Mervyn Peake - Drayton Gardens, London, UK
Posted by: Groundspeak Premium Member Master Mariner
N 51° 29.424 W 000° 10.959
30U E 695583 N 5708125
Quick Description: This English Heritage blue plaque, to the author and artist Mervyn Peake, is attached to a building on the north east side of Drayton Gardens in London.
Location: London, United Kingdom
Date Posted: 4/19/2015 5:01:11 AM
Waymark Code: WMNQDM
Published By: Groundspeak Premium Member bill&ben
Views: 0

Long Description:

Wikipedia has an article about Mervyn Peake that tells us:

Mervyn Laurence Peake (9 July 1911 – 17 November 1968) was an English writer, artist, poet and illustrator. He is best known for what are usually referred to as the Gormenghast books. The three works were part of what Peake conceived as a lengthy cycle, the completion of which was prevented by his death. They are sometimes compared to the work of his older contemporary J. R. R. Tolkien, but his surreal fiction was influenced by his early love for Charles Dickens and Robert Louis Stevenson rather than Tolkien's studies of mythology and philology.

Peake also wrote poetry and literary nonsense in verse form, short stories for adults and children (Letters from a Lost Uncle), stage and radio plays, and Mr Pye, a relatively tightly-structured novel in which God implicitly mocks the evangelical pretensions and cosy world-view of the eponymous hero.

Peake first made his reputation as a painter and illustrator during the 1930s and 1940s, when he lived in London, and he was commissioned to produce portraits of well-known people. For a short time at the end of World War II he was commissioned by various newspapers to depict war scenes. A collection of his drawings is still in the possession of his family. Although he gained little popular success in his lifetime, his work was highly respected by his peers, and his friends included Dylan Thomas and Graham Greene. His works are now included in the collections of the National Portrait Gallery, the Imperial War Museum and The National Archives.

In 2008, The Times named Peake among their list of "The 50 greatest British writers since 1945".

Mervyn Peake was born of British parents in Kuling (Lushan) in Jiangxi Province of central China in 1911, only three months before the revolution and the founding of the Republic of China. His father Ernest Cromwell Peake was a medical missionary doctor with the London Missionary Society of the Congregationalist tradition and his mother, Amanda Elizabeth Powell, had come to China as a missionary assistant.

The Peakes were given leave to visit England just before World War I in 1914 and returned to China in 1916. Mervyn Peake attended Tientsin Grammar School until the family left for England in December 1922 via the Trans-Siberian Railway. About this time he wrote a novella, The White Chief of the Umzimbooboo Kaffirs. Peake never returned to China but it has been noted that Chinese influences can be detected in his works, not least in the castle of Gormenghast itself, which in some respects echoes the ancient walled city of Beijing, as well as the enclosed compound where he grew up in Tianjin. It is also likely that his early exposure to the contrasts between the lives of the Europeans and of the Chinese, and between the poor and the wealthy in China, also exerted an influence on the Gormenghast books.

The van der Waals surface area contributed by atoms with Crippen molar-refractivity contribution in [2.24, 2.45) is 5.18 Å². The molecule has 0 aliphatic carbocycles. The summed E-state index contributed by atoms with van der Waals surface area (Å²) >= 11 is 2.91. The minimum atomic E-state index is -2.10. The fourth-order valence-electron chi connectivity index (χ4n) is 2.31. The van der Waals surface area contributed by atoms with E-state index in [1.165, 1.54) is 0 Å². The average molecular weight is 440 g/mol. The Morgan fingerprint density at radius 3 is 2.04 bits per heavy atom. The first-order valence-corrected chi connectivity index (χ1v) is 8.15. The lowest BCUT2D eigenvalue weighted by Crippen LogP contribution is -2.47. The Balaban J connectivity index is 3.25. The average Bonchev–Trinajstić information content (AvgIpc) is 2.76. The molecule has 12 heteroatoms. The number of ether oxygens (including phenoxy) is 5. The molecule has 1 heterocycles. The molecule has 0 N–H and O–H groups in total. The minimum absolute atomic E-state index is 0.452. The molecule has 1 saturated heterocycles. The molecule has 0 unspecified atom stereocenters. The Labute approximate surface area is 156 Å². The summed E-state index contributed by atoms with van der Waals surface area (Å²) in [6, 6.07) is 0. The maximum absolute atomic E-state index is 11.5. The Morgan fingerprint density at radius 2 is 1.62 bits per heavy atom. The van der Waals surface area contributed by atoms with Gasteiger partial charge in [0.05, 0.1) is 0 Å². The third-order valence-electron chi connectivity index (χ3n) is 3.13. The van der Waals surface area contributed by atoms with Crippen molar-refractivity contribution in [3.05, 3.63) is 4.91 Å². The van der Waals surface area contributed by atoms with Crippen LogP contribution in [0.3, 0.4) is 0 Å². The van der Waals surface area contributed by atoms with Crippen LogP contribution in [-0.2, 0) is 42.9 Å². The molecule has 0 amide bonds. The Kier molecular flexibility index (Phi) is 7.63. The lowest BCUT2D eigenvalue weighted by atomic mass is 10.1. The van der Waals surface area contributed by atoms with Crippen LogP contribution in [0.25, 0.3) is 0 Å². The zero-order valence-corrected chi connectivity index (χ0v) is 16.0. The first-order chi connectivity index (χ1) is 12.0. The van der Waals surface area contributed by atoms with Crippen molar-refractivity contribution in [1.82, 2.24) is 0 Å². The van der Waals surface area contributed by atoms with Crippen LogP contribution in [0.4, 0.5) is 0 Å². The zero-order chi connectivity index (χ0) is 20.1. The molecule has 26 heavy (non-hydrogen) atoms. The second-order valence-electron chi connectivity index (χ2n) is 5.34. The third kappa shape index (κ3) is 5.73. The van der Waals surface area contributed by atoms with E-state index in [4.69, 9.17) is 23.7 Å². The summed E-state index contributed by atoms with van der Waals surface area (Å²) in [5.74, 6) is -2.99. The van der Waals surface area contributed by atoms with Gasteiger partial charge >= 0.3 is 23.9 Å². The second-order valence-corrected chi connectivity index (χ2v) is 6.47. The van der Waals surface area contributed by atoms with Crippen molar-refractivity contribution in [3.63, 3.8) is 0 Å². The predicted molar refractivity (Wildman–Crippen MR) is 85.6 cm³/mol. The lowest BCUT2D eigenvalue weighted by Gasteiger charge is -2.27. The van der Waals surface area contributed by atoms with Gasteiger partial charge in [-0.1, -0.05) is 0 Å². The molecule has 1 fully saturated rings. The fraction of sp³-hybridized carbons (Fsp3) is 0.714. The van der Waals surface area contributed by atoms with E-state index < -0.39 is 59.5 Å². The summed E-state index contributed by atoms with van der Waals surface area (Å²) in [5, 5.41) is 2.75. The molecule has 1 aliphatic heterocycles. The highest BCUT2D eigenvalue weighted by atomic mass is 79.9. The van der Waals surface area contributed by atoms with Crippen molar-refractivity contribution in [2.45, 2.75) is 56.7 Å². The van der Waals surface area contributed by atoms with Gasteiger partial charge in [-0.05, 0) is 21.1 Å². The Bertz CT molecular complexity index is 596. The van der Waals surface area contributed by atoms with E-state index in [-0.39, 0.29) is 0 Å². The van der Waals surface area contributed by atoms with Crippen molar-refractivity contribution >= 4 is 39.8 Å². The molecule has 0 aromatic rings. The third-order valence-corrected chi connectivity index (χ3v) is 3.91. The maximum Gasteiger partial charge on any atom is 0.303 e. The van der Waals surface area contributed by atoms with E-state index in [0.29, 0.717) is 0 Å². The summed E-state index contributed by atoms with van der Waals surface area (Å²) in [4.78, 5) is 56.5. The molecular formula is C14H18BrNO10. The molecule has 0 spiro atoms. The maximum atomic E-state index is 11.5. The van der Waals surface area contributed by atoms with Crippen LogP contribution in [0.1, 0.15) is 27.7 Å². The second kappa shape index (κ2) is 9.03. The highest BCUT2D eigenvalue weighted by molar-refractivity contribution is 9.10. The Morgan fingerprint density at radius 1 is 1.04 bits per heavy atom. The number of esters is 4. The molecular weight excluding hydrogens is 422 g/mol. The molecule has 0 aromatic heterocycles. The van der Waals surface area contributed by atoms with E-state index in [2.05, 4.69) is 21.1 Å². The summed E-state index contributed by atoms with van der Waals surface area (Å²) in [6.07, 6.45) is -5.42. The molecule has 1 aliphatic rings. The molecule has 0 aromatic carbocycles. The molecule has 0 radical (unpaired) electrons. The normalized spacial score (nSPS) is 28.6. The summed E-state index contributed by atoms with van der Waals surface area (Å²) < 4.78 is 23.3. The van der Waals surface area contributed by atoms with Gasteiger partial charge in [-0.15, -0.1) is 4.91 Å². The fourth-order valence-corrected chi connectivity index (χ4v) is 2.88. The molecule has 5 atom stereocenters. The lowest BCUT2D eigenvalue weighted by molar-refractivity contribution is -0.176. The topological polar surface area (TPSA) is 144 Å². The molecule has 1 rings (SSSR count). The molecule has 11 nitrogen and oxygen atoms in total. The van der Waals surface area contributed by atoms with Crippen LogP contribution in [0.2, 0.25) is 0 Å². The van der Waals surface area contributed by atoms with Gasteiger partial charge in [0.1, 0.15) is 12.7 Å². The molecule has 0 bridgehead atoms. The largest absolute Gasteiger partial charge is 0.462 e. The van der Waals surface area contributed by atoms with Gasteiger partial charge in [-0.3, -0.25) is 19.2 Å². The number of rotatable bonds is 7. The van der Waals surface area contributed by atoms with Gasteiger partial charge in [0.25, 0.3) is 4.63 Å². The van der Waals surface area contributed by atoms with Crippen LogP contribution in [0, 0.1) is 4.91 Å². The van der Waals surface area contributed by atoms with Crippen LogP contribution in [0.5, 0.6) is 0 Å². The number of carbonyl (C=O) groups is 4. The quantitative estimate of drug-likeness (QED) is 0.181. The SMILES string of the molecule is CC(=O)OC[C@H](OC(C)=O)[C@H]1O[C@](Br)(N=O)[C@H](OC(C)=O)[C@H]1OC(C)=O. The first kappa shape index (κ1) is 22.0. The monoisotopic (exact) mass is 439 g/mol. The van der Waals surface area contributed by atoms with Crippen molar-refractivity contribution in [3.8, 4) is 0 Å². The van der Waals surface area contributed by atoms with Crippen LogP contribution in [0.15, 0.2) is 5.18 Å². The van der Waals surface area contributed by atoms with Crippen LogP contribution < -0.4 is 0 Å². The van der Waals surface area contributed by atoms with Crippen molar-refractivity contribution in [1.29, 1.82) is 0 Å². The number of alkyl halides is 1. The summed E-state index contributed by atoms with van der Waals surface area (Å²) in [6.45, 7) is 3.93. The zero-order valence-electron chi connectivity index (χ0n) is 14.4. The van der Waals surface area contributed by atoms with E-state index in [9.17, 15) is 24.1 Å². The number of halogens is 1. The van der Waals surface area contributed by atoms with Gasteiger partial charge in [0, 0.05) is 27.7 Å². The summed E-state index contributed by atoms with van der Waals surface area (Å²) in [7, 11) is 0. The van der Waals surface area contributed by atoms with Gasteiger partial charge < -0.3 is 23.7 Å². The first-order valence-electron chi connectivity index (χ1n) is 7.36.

His education continued at Eltham College, Mottingham (1923–29), where his talents were encouraged by his English teacher, Eric Drake. Peake completed his formal education at Croydon School of Art in the autumn of 1929 and then from December 1929 to 1933 at the Royal Academy Schools, where he first painted in oils. By this time he had written his first long poem, "A Touch o' the Ash". In 1931 he had a painting accepted for display by the Royal Academy and exhibited his work with the so-called "Soho Group".

His early career in the 1930s was as a painter in London, although he lived on the Channel Island of Sark for a time. He first moved to Sark in 1932 where his former teacher Eric Drake was setting up an artists' colony. In 1934 he exhibited with the Sark artists both in the Sark Gallery built by Drake and at the Cooling Galleries in London. In 1935 he exhibited at the Royal Academy and at the Leger Galleries in London.

In 1936 he returned to London and was commissioned to design the sets and costumes for Insect Play and his work was acclaimed in The Sunday Times. He also began teaching life drawing at Westminster School of Art where he met the painter Maeve Gilmore, whom he married in 1937. They had three children, Sebastian (1940–2012), Fabian (b. 1942), and Clare (b. 1949).

He had a very successful exhibition of paintings at the Calmann Gallery in London in 1938 and his first book, the self-illustrated children's pirate romance Captain Slaughterboard Drops Anchor (based on a story he had written around 1936) was first published in 1939 by Country Life. In December 1939 he was commissioned by Chatto & Windus to illustrate a children's book, Ride a Cock Horse and Other Nursery Rhymes, published for the Christmas market in 1940.

At the outbreak of World War II he applied to become a war artist for he was keen to put his skills at the service of his country. He imagined An Exhibition by the Artist, Adolf Hitler, in which horrific images of war with ironic titles were offered as 'artworks' by the Nazi leader. Although the drawings were bought by the British Ministry of Information, his application was turned down and he was conscripted in the Army, where he served first with the Royal Artillery, then with the Royal Engineers. He began writing Titus Groan at this time.